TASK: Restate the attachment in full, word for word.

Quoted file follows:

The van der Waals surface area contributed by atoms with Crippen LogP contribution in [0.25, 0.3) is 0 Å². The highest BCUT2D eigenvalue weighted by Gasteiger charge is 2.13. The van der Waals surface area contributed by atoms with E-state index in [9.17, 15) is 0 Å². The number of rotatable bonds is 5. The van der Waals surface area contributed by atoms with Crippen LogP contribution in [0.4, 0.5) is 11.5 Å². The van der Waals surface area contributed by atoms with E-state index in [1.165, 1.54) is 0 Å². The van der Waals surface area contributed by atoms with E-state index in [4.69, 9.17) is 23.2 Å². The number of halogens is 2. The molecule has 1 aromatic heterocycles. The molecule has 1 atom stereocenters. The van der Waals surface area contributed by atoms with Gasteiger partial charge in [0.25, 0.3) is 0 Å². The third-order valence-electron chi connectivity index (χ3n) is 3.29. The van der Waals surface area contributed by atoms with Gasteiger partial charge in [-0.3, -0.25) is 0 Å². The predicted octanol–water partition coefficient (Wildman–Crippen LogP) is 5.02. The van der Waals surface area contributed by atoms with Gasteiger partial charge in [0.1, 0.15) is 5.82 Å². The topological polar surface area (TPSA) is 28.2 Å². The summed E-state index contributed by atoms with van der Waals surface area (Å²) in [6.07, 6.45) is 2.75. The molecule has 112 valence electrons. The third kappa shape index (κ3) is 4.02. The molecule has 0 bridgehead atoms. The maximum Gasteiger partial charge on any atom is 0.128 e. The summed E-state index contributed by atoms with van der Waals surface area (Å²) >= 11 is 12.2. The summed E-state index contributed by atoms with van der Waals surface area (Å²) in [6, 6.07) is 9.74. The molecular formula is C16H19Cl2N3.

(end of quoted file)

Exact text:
The van der Waals surface area contributed by atoms with Crippen LogP contribution in [0.25, 0.3) is 0 Å². The highest BCUT2D eigenvalue weighted by Gasteiger charge is 2.13. The van der Waals surface area contributed by atoms with E-state index in [9.17, 15) is 0 Å². The number of rotatable bonds is 5. The van der Waals surface area contributed by atoms with Crippen LogP contribution in [0.4, 0.5) is 11.5 Å². The van der Waals surface area contributed by atoms with E-state index in [1.165, 1.54) is 0 Å². The van der Waals surface area contributed by atoms with E-state index in [4.69, 9.17) is 23.2 Å². The number of halogens is 2. The molecule has 1 aromatic heterocycles. The molecule has 1 atom stereocenters. The van der Waals surface area contributed by atoms with Gasteiger partial charge in [0.25, 0.3) is 0 Å². The third-order valence-electron chi connectivity index (χ3n) is 3.29. The van der Waals surface area contributed by atoms with Gasteiger partial charge in [-0.3, -0.25) is 0 Å². The predicted octanol–water partition coefficient (Wildman–Crippen LogP) is 5.02. The van der Waals surface area contributed by atoms with Gasteiger partial charge in [0.1, 0.15) is 5.82 Å². The topological polar surface area (TPSA) is 28.2 Å². The summed E-state index contributed by atoms with van der Waals surface area (Å²) in [6.07, 6.45) is 2.75. The molecule has 112 valence electrons. The third kappa shape index (κ3) is 4.02. The molecule has 0 bridgehead atoms. The maximum Gasteiger partial charge on any atom is 0.128 e. The summed E-state index contributed by atoms with van der Waals surface area (Å²) >= 11 is 12.2. The summed E-state index contributed by atoms with van der Waals surface area (Å²) in [6, 6.07) is 9.74. The molecular formula is C16H19Cl2N3.